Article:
Between December 2020 and March 2021, 7000 trees of various species were planted in Hemer, a community of the German region of Sauerland.
The plots, which cover 2.5 hectares, suffered from successive heat waves, caused by global warming. In this mid-mountain region, also known as the "land of a thousand mountains", there are many wooded areas, some of which are classified as natural parks. Within the forests, beeches and spruces dominate, while mixed forests are rather rare.
In Sauerland, monoculture is a common practice. The lack of diversity within agricultural plots and forest parcels has implications for the environment: soil impoverishment, reduced biodiversity and increased risk of biological attack often result from this type of production. Another disadvantage is the increased sensitivity of monospecific forests to climate-related hazards, as illustrated by the Hemer's plots. As a matter of fact, the parcels were severely weakened by the decrease of rainfall and the successive heat waves that hit the region in the recent years. Within the affected areas, the beech and spruce trees ended up dying.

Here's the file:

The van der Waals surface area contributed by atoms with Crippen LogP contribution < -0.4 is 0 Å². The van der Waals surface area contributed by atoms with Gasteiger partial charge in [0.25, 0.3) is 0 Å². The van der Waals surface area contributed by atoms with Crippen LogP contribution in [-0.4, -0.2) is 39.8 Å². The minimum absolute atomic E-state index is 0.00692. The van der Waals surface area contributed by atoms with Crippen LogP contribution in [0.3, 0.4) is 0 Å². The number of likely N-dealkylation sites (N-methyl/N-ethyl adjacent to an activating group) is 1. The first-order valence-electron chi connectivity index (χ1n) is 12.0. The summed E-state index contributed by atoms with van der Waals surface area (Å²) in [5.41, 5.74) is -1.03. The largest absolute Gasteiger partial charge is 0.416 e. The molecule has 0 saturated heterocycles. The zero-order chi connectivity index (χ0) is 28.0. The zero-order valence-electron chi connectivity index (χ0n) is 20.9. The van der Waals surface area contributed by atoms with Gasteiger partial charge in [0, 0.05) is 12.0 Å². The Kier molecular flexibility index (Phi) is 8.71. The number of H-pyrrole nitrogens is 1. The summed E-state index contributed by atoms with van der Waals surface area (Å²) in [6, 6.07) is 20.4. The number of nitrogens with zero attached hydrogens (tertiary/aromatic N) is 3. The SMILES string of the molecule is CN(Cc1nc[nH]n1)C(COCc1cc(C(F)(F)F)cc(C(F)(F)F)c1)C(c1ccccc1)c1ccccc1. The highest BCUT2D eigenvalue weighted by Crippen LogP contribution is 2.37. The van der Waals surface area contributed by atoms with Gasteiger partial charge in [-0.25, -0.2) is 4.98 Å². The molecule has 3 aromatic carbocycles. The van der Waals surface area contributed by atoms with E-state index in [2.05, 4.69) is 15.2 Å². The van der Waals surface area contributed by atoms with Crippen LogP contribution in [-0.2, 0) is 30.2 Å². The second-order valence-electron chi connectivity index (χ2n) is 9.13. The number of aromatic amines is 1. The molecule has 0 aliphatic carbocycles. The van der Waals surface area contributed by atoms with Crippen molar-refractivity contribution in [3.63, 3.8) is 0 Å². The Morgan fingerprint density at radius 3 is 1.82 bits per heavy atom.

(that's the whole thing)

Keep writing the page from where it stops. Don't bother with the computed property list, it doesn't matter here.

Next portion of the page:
Reforesting and diversifying the stands
An ambitious reforestation project, supported by BNP Parisbas, has been deployed in order to rescue the damaged stands and fortify the massifs. 7,000 seedlings of three hardwood and softwood species were introduced on the plots. This diversification will increase the resilience of the forest and thus help it cope with climate change. In addition, the plants will be better equipped against pest invasions. Moreover, the height difference between young trees and older specimens will make the stands more resistant to strong winds and help slowing the progress of potential forest fires.
The mix of multiple species will also be conducive to biodiversity within the plots, each species promoting its own specific biodiversity. In the long term, the forest will contribute to the fight against global warming, thanks to the carbon stored by the trees. A project in favour of the protection of biodiversity and the preservation of the various ecosystems, which will, hopefully, inspire similar approaches within the region.